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Stamping out the Postal Service using political ball and chain
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It's time to save the United States Postal Service.

They can start by ending Saturday delivery.

And they have to start acting like a business that has to respond to competition.

Unfortunately, some of the postal workers whose jobs such moves could save as well as Congress are effectively making it impossible for the Postal Service to do what it must do to survive and thrive.

The Postal Service now owes the U.S. Treasury $12 billion even after slashing a third of their work force since1999 to the point they have 532,800 workers left. By year's end the Postal Service expects to max out its credit line with the U.S. Treasury when their debt hits $15 billion.

Part of the problem was the Postal Service was "cut loose" in 2006 when Congress passed the Postal Reform Act with strings attached that are the size of rope strong enough to choke the life out of the mail service.

First, Congress saddled the Postal Service right out of the gate with a mandate to prefund health benefits for retirees at $5 billion a year for a decade starting in 2007. It is a requirement that exists for no other private or federal agency.

Then they cobbled together a postal oversight commission that often thwarts attempts by the Postal Service to reduce costs and streamline operations. Congress also repeatedly threatens to intervene when the Postal Service proposes to do something to save costs that the politicians don't like.

And, unfortunately, some of the very people who ultimately may have their jobs saved are fighting it.

It is a miracle that the Postal Service is still functioning given the "independence" they have attained to compete with the likes of United Parcel Service, Fed/Ex and the Internet.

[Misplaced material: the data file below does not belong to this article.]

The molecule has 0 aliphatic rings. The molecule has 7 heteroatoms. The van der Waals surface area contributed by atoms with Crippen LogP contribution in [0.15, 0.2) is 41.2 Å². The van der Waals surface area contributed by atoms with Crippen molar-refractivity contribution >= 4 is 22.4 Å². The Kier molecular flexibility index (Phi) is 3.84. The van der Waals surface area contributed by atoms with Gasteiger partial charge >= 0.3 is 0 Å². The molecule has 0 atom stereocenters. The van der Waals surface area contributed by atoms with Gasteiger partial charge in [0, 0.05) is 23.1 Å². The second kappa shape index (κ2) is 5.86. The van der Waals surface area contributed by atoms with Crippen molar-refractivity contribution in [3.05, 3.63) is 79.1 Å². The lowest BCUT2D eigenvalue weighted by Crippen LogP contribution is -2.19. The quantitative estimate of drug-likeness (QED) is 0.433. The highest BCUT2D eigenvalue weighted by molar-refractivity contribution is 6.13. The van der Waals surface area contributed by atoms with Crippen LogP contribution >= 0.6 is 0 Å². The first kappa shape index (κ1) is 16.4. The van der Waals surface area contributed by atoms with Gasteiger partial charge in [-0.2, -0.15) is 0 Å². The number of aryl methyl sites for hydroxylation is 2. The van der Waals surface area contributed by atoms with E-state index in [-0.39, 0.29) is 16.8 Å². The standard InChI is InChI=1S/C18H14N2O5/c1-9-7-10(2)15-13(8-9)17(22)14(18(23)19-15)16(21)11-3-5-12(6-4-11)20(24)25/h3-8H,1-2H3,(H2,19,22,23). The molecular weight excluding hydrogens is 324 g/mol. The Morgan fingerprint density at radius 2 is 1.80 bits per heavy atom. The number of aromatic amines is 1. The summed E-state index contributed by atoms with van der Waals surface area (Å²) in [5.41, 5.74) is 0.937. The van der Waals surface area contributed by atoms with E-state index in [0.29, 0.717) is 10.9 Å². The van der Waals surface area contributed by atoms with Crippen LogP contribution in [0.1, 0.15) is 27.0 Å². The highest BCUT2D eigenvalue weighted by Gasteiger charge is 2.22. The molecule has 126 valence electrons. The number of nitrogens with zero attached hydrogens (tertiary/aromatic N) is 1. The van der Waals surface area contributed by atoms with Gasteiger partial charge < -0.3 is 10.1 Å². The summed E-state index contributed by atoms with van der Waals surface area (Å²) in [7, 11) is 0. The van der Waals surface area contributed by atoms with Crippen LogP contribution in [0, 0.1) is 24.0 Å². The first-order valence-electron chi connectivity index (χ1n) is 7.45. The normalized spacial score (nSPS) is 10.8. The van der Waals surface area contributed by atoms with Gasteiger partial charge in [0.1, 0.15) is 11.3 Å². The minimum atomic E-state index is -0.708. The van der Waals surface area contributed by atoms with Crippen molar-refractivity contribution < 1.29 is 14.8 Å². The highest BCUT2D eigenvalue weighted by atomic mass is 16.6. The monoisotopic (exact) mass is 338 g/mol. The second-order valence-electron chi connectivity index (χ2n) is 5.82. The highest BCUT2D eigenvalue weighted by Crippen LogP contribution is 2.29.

Be honest. Do we really need Saturday delivery service? All of those bills, junk mail, magazines and such will still get to us but on a Monday instead. So what's the hang-up? There are more than a few small weekly newspapers that have Saturday editions that rely on the mail to deliver that routinely put the squeeze on their congressmen.

All it takes is one squeaky congressman and all of a sudden it becomes more important to protect the publication date of a weekly newspaper that could simply rethink its business plan than to put the Postal Service on the road to financial solvency.

Postal workers, of course, don't like the idea of five days of delivery because it eliminates a sixth day that requires additional workers. Reduce delivery so all you need is a postal worker for 40 hours, five days a week per route with enough staffing to provide rotating vacation and sickness relief coverage and you've cut back on the manpower need.

Naturally postal workers are going to howl the loudest as they are the ones who are going to be the most impacted and not people who will have mail service reduced from six to five days a week.

A case in point is a proposal to shift Stockton regional outgoing mail sorting from the Stockton facility to Sacramento due to dropping demand that has increased idle capacity at both mail sorting centers.

It won't impact mail delivery but it will move 24 jobs out of Stockton to elsewhere. The strategy obviously is to use those 24 employees to fill positions elsewhere held by workers that are retiring. It will save $1.1 million a year.

Some of the workers don't want to move out of the area. It's time for them to join the real world. Private sector employees of firms with collective bargain agreements like the Postal Service has in place often have to choose between staying employed with the company they work for and moving or quitting in order to stay put.

Congress has done enough damage to the Postal Service. It is time for them to back off and let the Postal Service charter an efficient course that will allow them to stay solvent and afloat.

Keeping the way things are for pockets of communities around the country ultimately will cost everyone if the Postal Service continues doing business as unusual.